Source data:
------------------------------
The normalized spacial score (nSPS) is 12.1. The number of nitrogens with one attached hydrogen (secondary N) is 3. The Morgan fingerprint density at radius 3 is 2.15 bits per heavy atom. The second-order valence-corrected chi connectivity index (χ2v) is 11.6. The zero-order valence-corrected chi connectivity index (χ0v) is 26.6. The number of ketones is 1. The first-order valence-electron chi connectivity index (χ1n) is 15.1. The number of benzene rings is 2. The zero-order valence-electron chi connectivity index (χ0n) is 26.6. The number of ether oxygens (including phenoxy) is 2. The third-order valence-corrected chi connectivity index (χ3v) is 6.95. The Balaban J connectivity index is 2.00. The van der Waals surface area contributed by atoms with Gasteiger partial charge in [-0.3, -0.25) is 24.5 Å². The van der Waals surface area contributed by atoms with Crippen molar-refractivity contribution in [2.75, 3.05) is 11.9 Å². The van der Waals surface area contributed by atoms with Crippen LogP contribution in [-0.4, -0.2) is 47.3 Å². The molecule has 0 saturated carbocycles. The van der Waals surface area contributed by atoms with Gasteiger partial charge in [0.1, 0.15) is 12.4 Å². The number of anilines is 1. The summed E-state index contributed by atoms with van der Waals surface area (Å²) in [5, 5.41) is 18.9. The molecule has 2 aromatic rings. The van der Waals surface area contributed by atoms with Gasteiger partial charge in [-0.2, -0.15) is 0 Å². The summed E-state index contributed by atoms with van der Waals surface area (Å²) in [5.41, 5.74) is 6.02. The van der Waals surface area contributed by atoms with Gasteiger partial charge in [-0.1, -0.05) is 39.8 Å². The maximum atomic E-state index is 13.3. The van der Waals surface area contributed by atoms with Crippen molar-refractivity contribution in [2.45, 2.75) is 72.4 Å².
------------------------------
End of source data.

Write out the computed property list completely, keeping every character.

The normalized spacial score (nSPS) is 12.1. The number of nitrogens with one attached hydrogen (secondary N) is 3. The Morgan fingerprint density at radius 3 is 2.15 bits per heavy atom. The second-order valence-corrected chi connectivity index (χ2v) is 11.6. The zero-order valence-corrected chi connectivity index (χ0v) is 26.6. The number of ketones is 1. The first-order valence-electron chi connectivity index (χ1n) is 15.1. The number of benzene rings is 2. The zero-order valence-electron chi connectivity index (χ0n) is 26.6. The number of ether oxygens (including phenoxy) is 2. The third-order valence-corrected chi connectivity index (χ3v) is 6.95. The Balaban J connectivity index is 2.00. The van der Waals surface area contributed by atoms with Gasteiger partial charge in [-0.3, -0.25) is 24.5 Å². The van der Waals surface area contributed by atoms with Crippen molar-refractivity contribution in [2.75, 3.05) is 11.9 Å². The van der Waals surface area contributed by atoms with Crippen LogP contribution in [-0.4, -0.2) is 47.3 Å². The molecule has 0 saturated carbocycles. The van der Waals surface area contributed by atoms with Gasteiger partial charge in [0.1, 0.15) is 12.4 Å². The number of anilines is 1. The summed E-state index contributed by atoms with van der Waals surface area (Å²) in [5, 5.41) is 18.9. The molecule has 2 aromatic rings. The van der Waals surface area contributed by atoms with Gasteiger partial charge in [-0.2, -0.15) is 0 Å². The summed E-state index contributed by atoms with van der Waals surface area (Å²) in [5.41, 5.74) is 6.02. The van der Waals surface area contributed by atoms with Gasteiger partial charge in [-0.1, -0.05) is 39.8 Å². The maximum atomic E-state index is 13.3. The van der Waals surface area contributed by atoms with Crippen molar-refractivity contribution in [2.45, 2.75) is 72.4 Å².